Powerful authoring tools like Blender, Inkscape, and Krita are an incredibly important part of the free software ecosystem and will enrich our culture for years to come. Like Wikipedia, they have international communities behind them. Where possible, I encourage you to donate to such projects. For Blender, you can do so here.

Global Voices on

Global Voices has posted an interesting summary of discussions in the Arabic-speaking blogosphere regarding the recently launched Egyptian Arabic Wikipedia. In short, it’s a typical dispute between those who think it ought to be recognized as a separate language, and those who believe that doing so divides the community. The quoted voices seem to lean more towards the latter opinion, though one commenter expresses the interesting notion that Egyptian Arabic could function as a scratchpad for the Arabic Wikipedia among speakers who find it easier to write than formal Arabic. [via ethan]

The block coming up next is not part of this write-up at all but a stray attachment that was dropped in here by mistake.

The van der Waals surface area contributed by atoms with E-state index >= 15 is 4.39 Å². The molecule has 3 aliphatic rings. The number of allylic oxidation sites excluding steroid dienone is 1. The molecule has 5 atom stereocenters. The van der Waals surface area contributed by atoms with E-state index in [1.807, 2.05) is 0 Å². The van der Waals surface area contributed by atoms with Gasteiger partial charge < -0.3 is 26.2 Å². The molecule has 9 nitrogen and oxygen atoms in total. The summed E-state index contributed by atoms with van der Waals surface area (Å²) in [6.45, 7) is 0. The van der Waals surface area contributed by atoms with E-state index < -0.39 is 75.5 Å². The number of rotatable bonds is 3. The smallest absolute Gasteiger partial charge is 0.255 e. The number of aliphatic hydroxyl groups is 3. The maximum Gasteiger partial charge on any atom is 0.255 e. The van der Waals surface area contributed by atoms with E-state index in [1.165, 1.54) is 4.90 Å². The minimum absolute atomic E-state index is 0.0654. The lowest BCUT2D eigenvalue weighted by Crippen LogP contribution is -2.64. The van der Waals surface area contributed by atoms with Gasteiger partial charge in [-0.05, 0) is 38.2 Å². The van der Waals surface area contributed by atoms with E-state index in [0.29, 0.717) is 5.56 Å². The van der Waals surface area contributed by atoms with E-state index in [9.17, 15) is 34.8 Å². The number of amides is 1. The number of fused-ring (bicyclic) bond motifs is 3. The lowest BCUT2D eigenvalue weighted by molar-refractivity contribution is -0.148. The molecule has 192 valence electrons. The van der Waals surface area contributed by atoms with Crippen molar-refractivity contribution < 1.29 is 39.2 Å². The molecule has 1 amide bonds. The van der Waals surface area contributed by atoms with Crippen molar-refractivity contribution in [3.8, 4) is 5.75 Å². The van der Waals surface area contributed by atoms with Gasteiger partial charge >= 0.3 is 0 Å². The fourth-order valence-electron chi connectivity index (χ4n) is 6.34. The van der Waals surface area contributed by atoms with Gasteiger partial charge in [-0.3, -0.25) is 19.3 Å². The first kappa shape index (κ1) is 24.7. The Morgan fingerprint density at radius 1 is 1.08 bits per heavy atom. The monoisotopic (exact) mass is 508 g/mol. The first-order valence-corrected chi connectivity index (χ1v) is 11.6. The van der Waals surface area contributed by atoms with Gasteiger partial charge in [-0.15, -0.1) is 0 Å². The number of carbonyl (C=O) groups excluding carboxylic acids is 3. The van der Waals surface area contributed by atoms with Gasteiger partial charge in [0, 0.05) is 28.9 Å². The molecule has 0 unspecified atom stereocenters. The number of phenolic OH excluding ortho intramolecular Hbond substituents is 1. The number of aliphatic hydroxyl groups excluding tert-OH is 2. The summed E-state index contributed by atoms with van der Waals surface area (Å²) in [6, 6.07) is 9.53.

The Power of Free Content

David Shankbone, who has contributed countless photos to Wikimedia Commons (including many very hard to obtain shots of celebrities), has written a very interesting blog post about how his photos get used throughout the universe of Wikimedia languages and projects: The global reach of just one photo. If you want to see where a photo you’ve uploaded is used, you can use the CheckUsage tool. This kind of global usage is a true testament to what’s possible when content is shared with few copyright restrictions.


Can open source games be any good? Most open source games are relatively small and simple, but the open source movement has produced some gems over the years, such as Battle for Wesnoth and Neverball. Blender’s Project Apricot is an example of a game developed using a new model of collaborative funding (DVD pre-orders) which was previously successfully used for open source 3D movie productions.

If you’re interested in keeping track of the progress of open source gaming, LibregameWiki is a great place to go. Sadly, many of the open source games it reports on aren’t considered notable enough for Wikipedia. In addition to the games themselves and the people who make them, LibregameWiki also writes about game development contests like RubyWeekend, which have recently become a source of lots of nice, open source mini-games.

Towards A True Wikimedia Commons